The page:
Relative to the cervical and the lumbar spine, the range of movement of the thoracic spine is severely limited due to this anatomic arrangement. Disc space to vertebral body ratio is smaller than that of the cervical and lumbar spine. Facets and joints are aligned in anteroposterior directions such that flexion-extension and rotational movements are severely limited (23). The ribs that encircle the chest wall with the sternum complete the cylindrical structure, which further limits the movement of the thoracic spine and makes disc prolapse much rarer here than in the mobile cervical and lumbar spine. A biomechanical cadaver study found the posterior longitudinal ligament, which, amongst other functions, provides a resistive force to disc herniation, to be strongest in the thoracic spine (89).
Although the thoracic spine is less apt to be involved in disc prolapse, the intrinsic anatomy of the thoracic spinal canal and the thoracic cord itself lends to its predisposition to be a devastating event in which any offending component can cause narrowing of the spinal canal diameter. The vascular supply to the mid- and lower-thoracic region is tenuous compared to the other areas of the spinal cord. This region of the spinal cord is mostly supplied by the artery of Adamkiewicz, a single unilateral medullary artery, which usually enters the spinal cord on the left side from T8 to L4 (26). It is considered the “watershed zone.” Any compressive lesion causing pressure on the spinal cord in this region can lead to ischemic damage to the spinal cord with clinical manifestations much worse than what would be expected from the radiographic abnormality.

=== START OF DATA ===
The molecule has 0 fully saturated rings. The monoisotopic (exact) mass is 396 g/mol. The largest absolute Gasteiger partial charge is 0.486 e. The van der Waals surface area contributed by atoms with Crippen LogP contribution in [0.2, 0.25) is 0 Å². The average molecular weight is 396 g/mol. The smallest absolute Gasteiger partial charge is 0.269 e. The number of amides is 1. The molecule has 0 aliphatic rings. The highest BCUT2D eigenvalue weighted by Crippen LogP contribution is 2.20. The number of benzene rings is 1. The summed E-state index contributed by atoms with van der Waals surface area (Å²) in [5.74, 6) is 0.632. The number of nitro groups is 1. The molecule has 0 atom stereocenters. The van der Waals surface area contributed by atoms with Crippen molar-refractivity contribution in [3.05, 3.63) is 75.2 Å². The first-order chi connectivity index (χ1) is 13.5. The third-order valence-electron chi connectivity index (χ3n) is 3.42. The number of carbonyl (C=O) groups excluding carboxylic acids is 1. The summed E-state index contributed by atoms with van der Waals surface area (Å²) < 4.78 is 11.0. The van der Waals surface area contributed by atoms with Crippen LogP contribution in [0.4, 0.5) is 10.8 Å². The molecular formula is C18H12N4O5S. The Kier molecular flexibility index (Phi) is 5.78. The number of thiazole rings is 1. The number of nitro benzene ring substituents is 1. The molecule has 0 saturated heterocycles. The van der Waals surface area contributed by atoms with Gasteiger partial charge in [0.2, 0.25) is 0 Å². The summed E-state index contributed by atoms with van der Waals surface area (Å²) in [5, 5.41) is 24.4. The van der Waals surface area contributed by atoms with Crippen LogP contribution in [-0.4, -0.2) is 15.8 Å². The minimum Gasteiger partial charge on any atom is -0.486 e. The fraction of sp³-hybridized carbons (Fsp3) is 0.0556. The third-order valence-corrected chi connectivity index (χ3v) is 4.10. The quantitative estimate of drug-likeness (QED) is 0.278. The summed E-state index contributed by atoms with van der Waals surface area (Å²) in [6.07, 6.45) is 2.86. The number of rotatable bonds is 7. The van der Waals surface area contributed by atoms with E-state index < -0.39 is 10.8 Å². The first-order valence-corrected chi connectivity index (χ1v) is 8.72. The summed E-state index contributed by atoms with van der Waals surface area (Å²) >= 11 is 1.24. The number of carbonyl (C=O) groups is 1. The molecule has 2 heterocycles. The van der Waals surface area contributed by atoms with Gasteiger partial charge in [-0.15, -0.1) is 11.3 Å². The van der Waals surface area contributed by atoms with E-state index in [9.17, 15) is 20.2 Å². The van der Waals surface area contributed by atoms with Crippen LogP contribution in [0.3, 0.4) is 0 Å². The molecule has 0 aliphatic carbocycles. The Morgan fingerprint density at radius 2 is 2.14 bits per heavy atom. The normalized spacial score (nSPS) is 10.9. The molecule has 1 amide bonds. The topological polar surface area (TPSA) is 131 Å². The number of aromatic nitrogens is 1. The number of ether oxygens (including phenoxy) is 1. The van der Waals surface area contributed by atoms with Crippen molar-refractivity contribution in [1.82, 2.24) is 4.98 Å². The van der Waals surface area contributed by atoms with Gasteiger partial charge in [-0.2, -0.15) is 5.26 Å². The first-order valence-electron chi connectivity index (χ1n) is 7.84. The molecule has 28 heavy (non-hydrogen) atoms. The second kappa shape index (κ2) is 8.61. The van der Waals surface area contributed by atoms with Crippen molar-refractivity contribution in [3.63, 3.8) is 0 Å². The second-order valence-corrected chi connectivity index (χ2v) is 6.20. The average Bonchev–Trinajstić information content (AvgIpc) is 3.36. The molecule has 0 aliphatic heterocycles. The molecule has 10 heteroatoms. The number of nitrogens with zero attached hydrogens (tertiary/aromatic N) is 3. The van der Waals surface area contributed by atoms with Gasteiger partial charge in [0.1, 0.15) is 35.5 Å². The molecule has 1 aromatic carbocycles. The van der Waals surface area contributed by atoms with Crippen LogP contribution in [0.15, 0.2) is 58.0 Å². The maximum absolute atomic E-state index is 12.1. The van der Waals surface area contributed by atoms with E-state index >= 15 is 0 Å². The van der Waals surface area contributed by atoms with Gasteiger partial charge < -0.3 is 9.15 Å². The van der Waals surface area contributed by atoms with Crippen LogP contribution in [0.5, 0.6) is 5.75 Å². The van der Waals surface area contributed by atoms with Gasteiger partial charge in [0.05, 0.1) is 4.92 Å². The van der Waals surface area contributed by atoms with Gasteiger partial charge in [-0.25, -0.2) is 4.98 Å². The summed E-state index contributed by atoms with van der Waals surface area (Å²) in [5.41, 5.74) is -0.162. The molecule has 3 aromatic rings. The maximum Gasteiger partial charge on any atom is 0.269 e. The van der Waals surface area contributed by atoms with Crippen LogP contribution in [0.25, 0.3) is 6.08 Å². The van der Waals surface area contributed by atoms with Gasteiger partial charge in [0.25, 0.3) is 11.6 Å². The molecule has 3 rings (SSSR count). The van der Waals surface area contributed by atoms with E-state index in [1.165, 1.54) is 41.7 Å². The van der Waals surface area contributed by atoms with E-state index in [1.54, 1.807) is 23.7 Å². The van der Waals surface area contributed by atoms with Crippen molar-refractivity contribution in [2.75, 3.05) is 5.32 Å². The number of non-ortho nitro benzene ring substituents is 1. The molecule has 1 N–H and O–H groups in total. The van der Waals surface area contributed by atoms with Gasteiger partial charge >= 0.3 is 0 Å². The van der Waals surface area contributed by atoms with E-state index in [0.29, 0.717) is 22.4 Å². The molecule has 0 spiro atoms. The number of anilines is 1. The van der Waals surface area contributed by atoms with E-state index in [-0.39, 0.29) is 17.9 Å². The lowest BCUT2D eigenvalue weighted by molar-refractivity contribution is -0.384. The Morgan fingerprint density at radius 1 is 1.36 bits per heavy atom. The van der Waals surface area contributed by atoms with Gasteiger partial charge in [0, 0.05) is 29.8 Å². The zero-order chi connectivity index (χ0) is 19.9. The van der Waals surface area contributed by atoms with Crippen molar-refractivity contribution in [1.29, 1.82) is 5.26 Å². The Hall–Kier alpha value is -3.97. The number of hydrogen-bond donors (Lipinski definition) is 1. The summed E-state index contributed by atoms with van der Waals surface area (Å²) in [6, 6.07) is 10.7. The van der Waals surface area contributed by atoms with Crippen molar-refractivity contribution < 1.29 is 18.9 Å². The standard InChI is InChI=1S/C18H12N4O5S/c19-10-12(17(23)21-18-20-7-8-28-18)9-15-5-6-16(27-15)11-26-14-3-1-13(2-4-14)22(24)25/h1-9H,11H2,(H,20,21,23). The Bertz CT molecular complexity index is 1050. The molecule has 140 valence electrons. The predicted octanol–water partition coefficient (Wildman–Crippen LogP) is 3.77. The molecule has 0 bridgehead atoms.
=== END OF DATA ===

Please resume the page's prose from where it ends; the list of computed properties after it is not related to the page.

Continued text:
The intervertebral discs constitute approximately one third to one fifth of the vertebral column height. Four distinct regions of the intervertebral disc are recognized. The outer layer consists of alternating layers of collagenous fibers that attach to the vertebral endplates. The fibrocartilaginous material makes up the major portion of the annulus fibrosus. The third layer is the transition zone between the fibrocartilaginous area and the central nucleus pulposus. The nucleus pulposus is made of a soft mucoprotein gel containing various mucopolysaccharides, a minor component of collagenous fibers, and a large content of water. The water content of nucleus pulposus at birth is 88% and decreases throughout life (37). With age, the annulus fibrosus thickens and gradually ossifies.